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Dr Alan Ingram
  • Senior Lecturer
  • Dept of Geography
  • Faculty of S&HS
UCL Faculty Graduate Tutor,UCL Principal Supervisor,UCL Subsidiary Supervisor
Research Themes
Research Summary

I work in political geography, with reference to three overlapping areas of interest: geopolitics, biopolitics and aesthetics.


My current research looks at how geopolitical events are encountered, negotiated and contested through art. Focusing particularly on artistic responses to the 2003 invasion and subsequent occupation of Iraq, my work explores how artists experience and respond to geopolitical events and how artworks are used, exhibited and discussed in the context of broader debates about aesthetics, politics and space. This work has been developed through a British Academy Mid-Career Fellowship awarded to research artistic responses to the Iraq war in Britain. There is a blog on this project at http://www.responsestoiraq.wordpress.comand a website for the exhibition based on my research can be found at http://www.ucl.ac.uk/iraq-war-geographies.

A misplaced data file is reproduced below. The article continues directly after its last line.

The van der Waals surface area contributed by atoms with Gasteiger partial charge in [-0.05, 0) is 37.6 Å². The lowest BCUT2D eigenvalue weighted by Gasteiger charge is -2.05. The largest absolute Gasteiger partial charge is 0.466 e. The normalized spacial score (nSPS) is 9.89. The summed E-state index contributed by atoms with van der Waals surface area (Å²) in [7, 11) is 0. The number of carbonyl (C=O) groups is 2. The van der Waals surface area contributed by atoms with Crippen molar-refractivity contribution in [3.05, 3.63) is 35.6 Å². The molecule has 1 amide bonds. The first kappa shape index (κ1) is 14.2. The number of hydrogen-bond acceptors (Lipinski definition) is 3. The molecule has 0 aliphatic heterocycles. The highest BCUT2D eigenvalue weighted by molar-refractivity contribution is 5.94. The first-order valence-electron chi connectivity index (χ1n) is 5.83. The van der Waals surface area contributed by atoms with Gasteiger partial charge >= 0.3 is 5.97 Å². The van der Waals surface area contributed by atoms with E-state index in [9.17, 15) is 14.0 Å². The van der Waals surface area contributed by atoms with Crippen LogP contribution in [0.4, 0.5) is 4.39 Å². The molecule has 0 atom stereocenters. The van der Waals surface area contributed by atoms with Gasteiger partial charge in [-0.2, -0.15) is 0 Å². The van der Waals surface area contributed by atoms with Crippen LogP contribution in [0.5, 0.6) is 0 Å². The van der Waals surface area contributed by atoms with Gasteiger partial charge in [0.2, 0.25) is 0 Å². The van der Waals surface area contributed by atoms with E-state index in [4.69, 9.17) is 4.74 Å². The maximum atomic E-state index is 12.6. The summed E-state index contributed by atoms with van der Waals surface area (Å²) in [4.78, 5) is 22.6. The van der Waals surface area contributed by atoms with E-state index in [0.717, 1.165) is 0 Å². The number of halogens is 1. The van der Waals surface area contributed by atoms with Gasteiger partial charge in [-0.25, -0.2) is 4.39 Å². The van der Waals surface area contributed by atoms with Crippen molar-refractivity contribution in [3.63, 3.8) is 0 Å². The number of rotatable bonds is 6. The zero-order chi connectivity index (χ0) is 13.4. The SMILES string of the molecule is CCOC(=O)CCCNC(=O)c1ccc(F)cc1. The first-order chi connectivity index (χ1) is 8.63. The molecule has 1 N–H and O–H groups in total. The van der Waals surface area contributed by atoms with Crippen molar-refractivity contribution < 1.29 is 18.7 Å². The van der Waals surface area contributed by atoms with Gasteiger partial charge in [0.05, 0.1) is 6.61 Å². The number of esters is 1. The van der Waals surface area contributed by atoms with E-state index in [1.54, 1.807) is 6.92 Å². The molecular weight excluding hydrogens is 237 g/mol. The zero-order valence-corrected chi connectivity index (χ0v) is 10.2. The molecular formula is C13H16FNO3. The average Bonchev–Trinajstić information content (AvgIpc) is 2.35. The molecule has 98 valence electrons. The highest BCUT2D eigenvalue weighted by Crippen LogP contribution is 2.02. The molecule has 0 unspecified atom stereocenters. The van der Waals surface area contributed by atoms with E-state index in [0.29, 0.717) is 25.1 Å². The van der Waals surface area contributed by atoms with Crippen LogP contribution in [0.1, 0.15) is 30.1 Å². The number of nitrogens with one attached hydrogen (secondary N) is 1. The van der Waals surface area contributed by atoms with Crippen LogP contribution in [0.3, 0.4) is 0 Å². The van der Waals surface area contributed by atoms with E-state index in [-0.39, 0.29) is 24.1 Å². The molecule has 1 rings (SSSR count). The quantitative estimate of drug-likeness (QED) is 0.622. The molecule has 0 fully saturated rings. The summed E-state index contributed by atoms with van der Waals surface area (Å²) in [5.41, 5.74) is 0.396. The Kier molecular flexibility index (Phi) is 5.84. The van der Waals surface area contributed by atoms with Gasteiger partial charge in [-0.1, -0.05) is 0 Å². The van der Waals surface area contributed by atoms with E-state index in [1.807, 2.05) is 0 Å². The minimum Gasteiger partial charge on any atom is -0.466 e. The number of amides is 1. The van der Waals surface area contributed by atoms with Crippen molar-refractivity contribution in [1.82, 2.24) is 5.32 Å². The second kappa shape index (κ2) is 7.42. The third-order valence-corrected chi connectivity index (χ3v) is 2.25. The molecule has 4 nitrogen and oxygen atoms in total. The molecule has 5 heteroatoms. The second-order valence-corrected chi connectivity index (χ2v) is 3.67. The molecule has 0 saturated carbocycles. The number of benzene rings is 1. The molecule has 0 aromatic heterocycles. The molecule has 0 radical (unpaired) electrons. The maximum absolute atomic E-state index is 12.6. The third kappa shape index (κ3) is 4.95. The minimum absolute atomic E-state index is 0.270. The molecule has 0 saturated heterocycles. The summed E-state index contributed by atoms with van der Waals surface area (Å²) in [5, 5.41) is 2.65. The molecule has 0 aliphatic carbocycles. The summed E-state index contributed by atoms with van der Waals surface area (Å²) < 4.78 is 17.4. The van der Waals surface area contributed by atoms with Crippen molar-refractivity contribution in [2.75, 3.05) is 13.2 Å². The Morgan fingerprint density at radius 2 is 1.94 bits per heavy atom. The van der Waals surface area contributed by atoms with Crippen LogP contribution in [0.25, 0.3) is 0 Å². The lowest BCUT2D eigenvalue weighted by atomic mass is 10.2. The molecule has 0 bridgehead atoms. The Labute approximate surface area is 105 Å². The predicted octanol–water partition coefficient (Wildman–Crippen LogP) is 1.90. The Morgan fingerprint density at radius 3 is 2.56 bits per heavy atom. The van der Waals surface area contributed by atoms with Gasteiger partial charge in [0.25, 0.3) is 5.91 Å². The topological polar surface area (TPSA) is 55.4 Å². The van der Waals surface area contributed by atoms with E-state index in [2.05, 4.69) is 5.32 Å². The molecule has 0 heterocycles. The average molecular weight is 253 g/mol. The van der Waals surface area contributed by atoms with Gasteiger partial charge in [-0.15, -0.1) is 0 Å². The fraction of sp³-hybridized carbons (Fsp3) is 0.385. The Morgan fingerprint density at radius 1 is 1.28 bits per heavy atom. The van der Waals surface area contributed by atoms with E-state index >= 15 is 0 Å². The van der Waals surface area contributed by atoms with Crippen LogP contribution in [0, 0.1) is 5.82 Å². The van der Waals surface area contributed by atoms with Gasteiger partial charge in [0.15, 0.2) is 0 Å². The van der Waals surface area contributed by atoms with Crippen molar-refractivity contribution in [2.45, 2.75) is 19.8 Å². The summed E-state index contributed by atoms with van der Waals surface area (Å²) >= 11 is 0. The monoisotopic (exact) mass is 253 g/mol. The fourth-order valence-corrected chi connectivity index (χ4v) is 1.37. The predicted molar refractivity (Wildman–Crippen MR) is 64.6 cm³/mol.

My research since joining UCL has also explored what is often called the securitisation of global health. This work explores the shift towards framing and managing global health issues such as HIV/AIDS and other infectious diseases as matters of security and the implications of renewed interest among military and security agencies in global health. Drawing on ideas of biopolitics and governmentality as well as political-economic approaches, my work has explored the geopolitical stakes and dimensions of global health, arguing that these pervade contemporary global health initiatives but also work their way through the politics of national health.


My graduate and post-doctoral research examined the implications of Russian nationalism for the geopolitics of the post-Soviet states. Following the collapse of the Federal Republic of Yugoslavia and amid concerns about the stability of the region, my research examined the claims, strategies and dynamics of a resurgent Russian nationalism and its relationship to post-Soviet state building. The research highlighted the radical implications of Russian nationalism and the manner in which nationalist intellectuals were drawing on classical Western theories of geopolitics, but also identified factors limiting the prospects for Russian nationalism to precipitate wider instability in the post-Soviet region.

Teaching Summary


    •    GEOG2019 Political Geography and Geopolitics
    •    GEOG3071 Political Geography and Geopolitics II


    •    GEOGG044 Geopolitics
    •    GEOGG046 Advanced Geopolitics

Academic Background
1998   Doctor of Philosophy University of Cambridge
1996   Master of Arts University of Cambridge
1993   Bachelor of Arts University of Cambridge
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